Doctors from almost every specialty will be familiar with patients whose symptoms do not fit a specific diagnosis or a 'box'. It is hard to quantify exactly how many people in society experience these symptoms, because many may not consult a doctor.
However it is known that functional neurological disorders represent the second most common reason for patients to see a neurologist, second only to headaches.
What is known for certain is that the symptoms are debilitating: people with functional neurological disorders rate their condition as just as devastating as people with Parkinson's disease, for example. And most family doctors, or GPs, will know how these problems can often severely affect a person's ability to live a normal life.
What are the treatments for functional neurological disorders?
Most people with functional neurological disorders find that medications do not help. It is tempting to take medications and, indeed, it is tempting for doctors to prescribe them, but each medicine carries its own set of side-effects.
Treatments generally consist of managing the symptoms and finding a way of living with them and understanding them. Physiotherapy has been shown to be helpful for the more 'movement' side of functional neurological disorders, like weakness or tremors. For the more 'sensory' type of symptoms like pain and seizures, psychotherapy and cognitive behavioural therapy can help.
In general, doctors who work in the field and patient support groups do not recommend medications for the symptoms of functional neurological disorders. An example is painkillers: many patients end up on huge quantities of pain relief which hardly ever helps; each painkiller has side-effects too and is often addictive.
Unfortunately, because conventional doctors often can't help a great deal, there are a lot of questionable practitioners with dubious qualifications out there. They often promise great cures, at vast expense. Vulnerable patients can then end up spending huge sums of money on an unattainable goal. Please be careful: try to find a reputable doctor who works in the field in a state-funded system (like the NHS) or who is covered by your insurance.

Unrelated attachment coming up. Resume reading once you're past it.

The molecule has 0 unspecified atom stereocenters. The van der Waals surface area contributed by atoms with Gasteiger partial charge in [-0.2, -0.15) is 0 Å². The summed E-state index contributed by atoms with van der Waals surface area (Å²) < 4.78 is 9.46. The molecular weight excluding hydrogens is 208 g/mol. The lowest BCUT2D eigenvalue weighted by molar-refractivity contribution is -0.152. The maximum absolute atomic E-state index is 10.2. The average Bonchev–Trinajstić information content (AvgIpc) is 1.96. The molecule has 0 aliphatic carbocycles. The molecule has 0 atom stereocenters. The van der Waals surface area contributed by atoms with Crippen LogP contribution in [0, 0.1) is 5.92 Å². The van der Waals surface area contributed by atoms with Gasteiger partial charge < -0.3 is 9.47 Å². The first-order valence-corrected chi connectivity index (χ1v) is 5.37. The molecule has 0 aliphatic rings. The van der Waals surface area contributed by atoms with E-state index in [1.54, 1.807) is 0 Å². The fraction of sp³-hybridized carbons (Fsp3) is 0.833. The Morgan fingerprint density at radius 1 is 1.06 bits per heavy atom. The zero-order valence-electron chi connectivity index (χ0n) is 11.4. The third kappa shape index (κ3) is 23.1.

In general, the more you understand and know about functional neurological disorders, the better you can manage your symptoms. Try to find a local self-help group and meet others with the condition to find out what works for them.
What does the future hold for functional neurological disorders?
Thankfully functional disorders are now being taken more seriously by the medical world than ever before. It may be that a classification system will be set up to categorise different types of the condition. That way, treatments can be tested in trials and more can be learnt about the condition.
Further reading and references
Rosendal M, Olde Hartman TC, Aamland A, et al; "Medically unexplained" symptoms and symptom disorders in primary care: prognosis-based recognition and classification. BMC Fam Pract. 2017 Feb 718(1):18. doi: 10.1186/s12875-017-0592-6.
Rommelfanger KS, Factor SA, LaRoche S, et al; Disentangling Stigma from Functional Neurological Disorders: Conference Report and Roadmap for the Future. Front Neurol. 2017 Mar 298:106. doi: 10.3389/fneur.2017.00106. eCollection 2017.
Disclaimer: This article is for information only and should not be used for the diagnosis or treatment of medical conditions. Patient Platform Limited has used all reasonable care in compiling the information but make no warranty as to its accuracy. Consult a doctor or other health care professional for diagnosis and treatment of medical conditions. For details see our conditions.